On normalizing Working from Home
If there is a huge mindset shift the quarantine will leave us with, that’s normalizing working from home (WFH).
Isn’t it wonderful how this option has now become valid when the majority of employers wouldn’t even consider it before?Even Mark Zuckerberg commented on that last week in Clubhouse and from his sayings I can feel the air of improvement in WFH tech tools coming fiercely:
“Remote work has gone better than I expected. Lots of people have kids at home, it will be different when some people are in the office. This year has been a forcing function. There’s no reason to tie our recruiting to cities where we have offices.
I’m excited about AR & VR unlocking the ability to live wherever while being present where you want. VR meetings with spatial audio gives additional cues.
Zoom is comparatively unnatural. VR could unlock productivity, freedom of location and reduce emissions.
We should be teleporting, not transporting ourselves.” Mark Zuckerberg
As someone who has been working from home for the past 10 years, my joy cannot be described. There have been many years when friends and relatives would believe that my persistence for “work from home” arrangement was just an excuse for laziness. Or when relatives would insist on insensitively sending me “normal job” postings to consider.
I worked twice as much as corporate mothers who had daycare and still no matter how hard I was trying to explain my “why” it seemed to go unheard:
I had my kids on my laps every day.
I saw them growing up.
I heard them saying their first words.
I took them to the playground and helped them tackle collaboration issues with peers.
I was there when they started reading and writing.
I taught them to make cookies and flipping crepes.
I waited for them at the doorstep, upon returning from school, while the house was oozing with the smell of their fave meal.
My work breaks involved hugs, laughter and play, but most important…
….I could work in my pajamas!!!!
Now, I know this kind of life is not for everyone and the way it has been forced upon us during the pandemic does not help at all, but I have yet to find one mother who doesn’t appreciate it. Recently I also heard a University Professor admitting how much he enjoyed fathering during the quarantine, despite the extra workload.
For the sake of all of us who understand how important it is for our families to work from home at least for some days of the week, I will go on and underline:
How WFH is easier when done outside the quarantine.
- Starting with the obvious: You don’t get to work from home AND home-school at the same time. It’s just not viable, unless you are one of those unbelievable Instagram moms who do both while sewing their own couch covers. Well I’m not in that category and good news is we don’t have to be. Kids are off for the most of the day, allowing more than enough time to tackle all work related tasks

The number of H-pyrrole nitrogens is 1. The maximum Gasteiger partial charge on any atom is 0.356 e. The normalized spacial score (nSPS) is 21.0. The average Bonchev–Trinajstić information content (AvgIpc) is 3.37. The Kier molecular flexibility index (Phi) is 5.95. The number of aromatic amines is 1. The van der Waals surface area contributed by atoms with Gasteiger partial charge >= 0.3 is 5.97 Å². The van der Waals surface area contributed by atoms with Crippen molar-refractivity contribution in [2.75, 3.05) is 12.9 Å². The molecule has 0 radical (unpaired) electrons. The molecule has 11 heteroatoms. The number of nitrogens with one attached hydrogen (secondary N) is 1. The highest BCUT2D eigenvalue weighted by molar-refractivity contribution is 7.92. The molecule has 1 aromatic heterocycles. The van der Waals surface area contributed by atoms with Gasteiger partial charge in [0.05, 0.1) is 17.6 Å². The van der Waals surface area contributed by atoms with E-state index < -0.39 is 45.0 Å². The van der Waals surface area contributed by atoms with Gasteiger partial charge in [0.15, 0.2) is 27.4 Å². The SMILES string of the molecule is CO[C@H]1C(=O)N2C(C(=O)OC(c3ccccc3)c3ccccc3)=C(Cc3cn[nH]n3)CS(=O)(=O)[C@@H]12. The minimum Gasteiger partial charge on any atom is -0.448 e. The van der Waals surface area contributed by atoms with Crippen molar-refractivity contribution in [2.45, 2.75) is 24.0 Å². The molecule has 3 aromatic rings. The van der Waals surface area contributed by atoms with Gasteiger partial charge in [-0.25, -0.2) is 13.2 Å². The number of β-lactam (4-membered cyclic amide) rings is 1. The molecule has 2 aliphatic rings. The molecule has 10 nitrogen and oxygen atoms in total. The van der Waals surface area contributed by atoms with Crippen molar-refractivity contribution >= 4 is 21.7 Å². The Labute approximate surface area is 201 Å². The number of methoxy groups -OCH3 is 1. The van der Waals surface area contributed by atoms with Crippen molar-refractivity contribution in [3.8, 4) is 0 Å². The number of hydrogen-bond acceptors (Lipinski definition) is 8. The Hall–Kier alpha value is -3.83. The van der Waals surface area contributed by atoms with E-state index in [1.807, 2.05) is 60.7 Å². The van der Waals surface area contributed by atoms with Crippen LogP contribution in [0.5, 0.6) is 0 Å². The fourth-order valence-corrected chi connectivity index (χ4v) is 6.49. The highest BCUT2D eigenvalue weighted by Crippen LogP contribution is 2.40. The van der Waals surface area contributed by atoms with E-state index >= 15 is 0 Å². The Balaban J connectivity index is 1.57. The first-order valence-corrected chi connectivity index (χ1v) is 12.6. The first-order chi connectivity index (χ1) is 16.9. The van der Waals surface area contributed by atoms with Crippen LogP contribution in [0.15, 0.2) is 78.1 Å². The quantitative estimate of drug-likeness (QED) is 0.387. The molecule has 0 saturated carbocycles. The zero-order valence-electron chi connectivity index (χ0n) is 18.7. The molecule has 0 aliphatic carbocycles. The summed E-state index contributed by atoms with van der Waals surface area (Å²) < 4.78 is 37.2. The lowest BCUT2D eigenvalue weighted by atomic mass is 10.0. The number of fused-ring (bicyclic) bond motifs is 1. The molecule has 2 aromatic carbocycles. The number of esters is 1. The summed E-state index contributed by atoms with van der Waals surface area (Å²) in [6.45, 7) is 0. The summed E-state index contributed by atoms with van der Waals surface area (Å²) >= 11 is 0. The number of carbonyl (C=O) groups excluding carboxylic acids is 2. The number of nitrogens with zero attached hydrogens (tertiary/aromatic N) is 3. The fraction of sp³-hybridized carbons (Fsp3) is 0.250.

- You don’t struggle as much with the routines. When the pandemic hit, most people forced to WFH didn’t even have a designated space to do so let alone there proper routines for time management, online meetings and the rest. However once you have these in place life is so much easier and you don’t try to invent the wheel each time.
- Working from home takes a whole other approach from the office lifestyle. Instead of runs to the kitchenette, insert more short coffee dates with fellow WFH colleagues in cute local bistros.
Instead of lunch breaks in the common designated area, insert random fancy meals in the area’s most beautiful spots,
Are you tired of your home office (and I’ll get into that shortly)? Try beautifully curated shared work-spaces, or setting up your “office” in amazing locations like that cute cafè by the sea.
And if you are not in a mood for fancy dates and the day demands for a more practical approach, you use the breaks to put the laundry in the washing machine and get some chores over with. Or do some Pilates exercises that help your stiff back recover from sitting all day.
- Making it personal. We all know that however a “good corner office” you may have, it’s still public space. When I work form home, I have the freedom to curate my space however I desire, which is HUGE if you are a visual type of person like me. I can diffuse my oils, stick post-its with random and often personal reminders, put my bible verses in full display, play the music that puts me in the right mood. None of these are easy to do in an office.
When all this will be over, please make sure to enjoy all the pleasures of working remotely. Pajamas included!